In this OpEd piec, the authors argue for extending the proportional voting would promote a move of candidates toward the center and lead to bipartisanship through more contested “middling” districts.
The state of our nation demands a new way of thinking about democracy. I’m less interested in why the Democrats lost this election than to understand how we have come to such a bifurcated society.
A casual morning’s coffee reflection suggests a sobering list of structural problems, related but distinct, and each requiring a diagnosis and resolution.
- We seemingly lack an agreed upon collective identity as a nation, that contains and imposes normative standards on our sub-group conflicts. Dewey’s The Public and It’s Problems (1927), assumed the boundary conditions of the larger “public” body, and focused his analysis on how we bring the rich, local, and contextual mutual regard of the small town to a great nation of 119 million. In 2017, we are roughly three times that size (323 million).
- The “central tendency” of agreed upon truth that largely held in the 20th century is now gone. By “truth” I mean agreement on the laws of the physical and social worlds — the facts — against which, strategies and tactics to change the facts could be debated (here I am using a loose view of Pierce and Dewey’s Pragmatist definition of truth is what inquirers agree is true at any moment in time). Media elites – national and major city newspapers and post-war broadcast media – defined a generally shared narrow spectrum of what they agreed was the “truth”. Importantly, the media elites actively managed this agreed upon definition of truth and the boundaries of who could contest their agreed “truth.” Yeah, I know there are all sorts of problems with the above: (i) Is the Pragmatists’ definition of inquirers’ truth valid (ii) did the 20th century media elites really hold a central tendency of truth; (iii) if so, was that central tendency truth unbiased and representative of the entire society? (I think we all know the answer to this one). While the central tendency of the conversation was distorted, the normative impulse to have a single conversation was important. Today, groups seem to be not just talking past one another but engaging in increasingly separate, intra-group optimized conversations. Persuasion through rhetoric, logic and facts are no longer considered necessary (remember “truthiness” and now look at Trump, Kelly Anne Conway and climate change deniers). There was a lower level of “talking past each other” than appears to be the case today. The question is, was this true? Is a single conversation good? Is it possible to have a single conversation without the distortion of power?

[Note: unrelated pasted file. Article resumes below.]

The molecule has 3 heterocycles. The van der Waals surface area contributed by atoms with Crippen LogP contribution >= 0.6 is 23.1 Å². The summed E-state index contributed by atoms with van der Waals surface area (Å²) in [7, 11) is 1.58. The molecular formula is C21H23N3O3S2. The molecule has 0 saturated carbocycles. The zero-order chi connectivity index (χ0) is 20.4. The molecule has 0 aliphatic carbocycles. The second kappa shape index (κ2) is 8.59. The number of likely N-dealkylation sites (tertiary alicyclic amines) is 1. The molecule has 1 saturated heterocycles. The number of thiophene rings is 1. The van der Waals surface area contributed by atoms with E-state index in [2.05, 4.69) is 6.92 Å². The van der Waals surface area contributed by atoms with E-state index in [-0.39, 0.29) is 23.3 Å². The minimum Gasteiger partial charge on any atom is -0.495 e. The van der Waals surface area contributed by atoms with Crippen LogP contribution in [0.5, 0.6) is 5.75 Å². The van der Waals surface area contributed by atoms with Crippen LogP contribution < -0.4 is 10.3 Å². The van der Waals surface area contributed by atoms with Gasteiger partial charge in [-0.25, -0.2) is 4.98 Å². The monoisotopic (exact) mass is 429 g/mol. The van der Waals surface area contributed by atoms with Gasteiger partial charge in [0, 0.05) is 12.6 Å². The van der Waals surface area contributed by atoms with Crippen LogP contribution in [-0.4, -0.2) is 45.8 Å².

- We don’t know why people vote the way they do. People don’t vote their economic self-interest. So what motivates them? If they are seeking to optimize something (but see below) what are they seeking to optimize? – Religious belief, social morality, collective identity, family and small group cohesion, …?
- Are our citizens rational? Even if they wanted to and claim to, can people calculate what is optimal for themselves? Behavioral Economics suggests that we are not; that we cannot calculate risk; that we cannot think strategically for more than a few minutes at a time.
- Can we put the genie back in the bottle? Now that we are in this state of discourse and democracy highly corroded by market logic, can we ever go back to a stronger balancing assertion of social and political logic and power?
My Reading List
I have a few books on my Q1-2017 Reading List. What’s yours?
Arlie Hochschild Strangers in Their Own Land.
Five-years studying Tea Party friendly working class residents of one of the poorest and highest per capita Federal support recipient states – Louisiana.
George Packer. The Unwinding: An Inner History of the New America.
NYTimes review here.
J. D. Vance. Hillbilly Elegy.
See my review here.
NYTimes review here.
Nancy Isenberg. White Trash: The 400-Year Untold History of Class in America.
NYTimes review here.
Frank argues that the Democratic party―once “the Party of the People”―now caters to the interests of a “professional managerial class” consisting of lawyers, doctors, professors, scientists, programmers, even investment bankers.
NYTimes review here.
Chris Hayes. Twighlight of the Elites: America After Meritocracy.
David Brooks’ comments on the current state of American elites here. This quote says its all:
Today’s elite is more talented and open but lacks a self-conscious leadership code. The language of meritocracy (how to succeed) has eclipsed the language of morality (how to be virtuous). Wall Street firms, for example, now hire on the basis of youth and brains, not experience and character. Most of their problems can be traced to this. (emphasis added)
We may not like the quaint paternalism associated with past elites, but implicit in Brooks’ contrast with today’s elite attitudes, paternalism has been replaced by a pure market logic of self-interest.
Matthew Desmond. Evicted: Poverty and Profit in the American City.